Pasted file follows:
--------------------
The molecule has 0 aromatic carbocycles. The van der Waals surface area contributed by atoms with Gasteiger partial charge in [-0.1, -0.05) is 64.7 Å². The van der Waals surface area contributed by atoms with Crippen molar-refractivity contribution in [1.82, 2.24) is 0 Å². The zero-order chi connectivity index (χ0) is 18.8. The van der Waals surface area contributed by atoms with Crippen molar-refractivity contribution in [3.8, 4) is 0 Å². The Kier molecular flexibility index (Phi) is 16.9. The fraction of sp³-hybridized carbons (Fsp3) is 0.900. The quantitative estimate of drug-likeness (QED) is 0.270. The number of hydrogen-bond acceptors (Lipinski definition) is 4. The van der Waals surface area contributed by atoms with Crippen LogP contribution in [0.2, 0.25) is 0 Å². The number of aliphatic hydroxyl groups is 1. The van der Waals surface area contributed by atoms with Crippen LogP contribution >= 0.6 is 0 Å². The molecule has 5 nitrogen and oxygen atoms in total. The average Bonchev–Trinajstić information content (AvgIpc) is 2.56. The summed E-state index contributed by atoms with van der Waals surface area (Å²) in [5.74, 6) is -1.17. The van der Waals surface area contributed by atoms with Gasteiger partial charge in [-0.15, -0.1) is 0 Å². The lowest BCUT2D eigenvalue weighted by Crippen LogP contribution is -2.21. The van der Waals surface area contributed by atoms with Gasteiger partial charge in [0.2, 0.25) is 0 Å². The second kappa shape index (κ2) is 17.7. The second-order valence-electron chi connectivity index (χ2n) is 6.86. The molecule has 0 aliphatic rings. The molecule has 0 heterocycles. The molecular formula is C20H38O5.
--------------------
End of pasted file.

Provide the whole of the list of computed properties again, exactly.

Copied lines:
The molecule has 0 aromatic carbocycles. The van der Waals surface area contributed by atoms with Gasteiger partial charge in [-0.1, -0.05) is 64.7 Å². The van der Waals surface area contributed by atoms with Crippen molar-refractivity contribution in [1.82, 2.24) is 0 Å². The zero-order chi connectivity index (χ0) is 18.8. The van der Waals surface area contributed by atoms with Crippen molar-refractivity contribution in [3.8, 4) is 0 Å². The Kier molecular flexibility index (Phi) is 16.9. The fraction of sp³-hybridized carbons (Fsp3) is 0.900. The quantitative estimate of drug-likeness (QED) is 0.270. The number of hydrogen-bond acceptors (Lipinski definition) is 4. The van der Waals surface area contributed by atoms with Crippen LogP contribution in [0.2, 0.25) is 0 Å². The number of aliphatic hydroxyl groups is 1. The van der Waals surface area contributed by atoms with Crippen LogP contribution >= 0.6 is 0 Å². The molecule has 5 nitrogen and oxygen atoms in total. The average Bonchev–Trinajstić information content (AvgIpc) is 2.56. The summed E-state index contributed by atoms with van der Waals surface area (Å²) in [5.74, 6) is -1.17. The van der Waals surface area contributed by atoms with Gasteiger partial charge in [-0.15, -0.1) is 0 Å². The lowest BCUT2D eigenvalue weighted by Crippen LogP contribution is -2.21. The van der Waals surface area contributed by atoms with Gasteiger partial charge in [0.2, 0.25) is 0 Å². The second kappa shape index (κ2) is 17.7. The second-order valence-electron chi connectivity index (χ2n) is 6.86. The molecule has 0 aliphatic rings. The molecule has 0 heterocycles. The molecular formula is C20H38O5.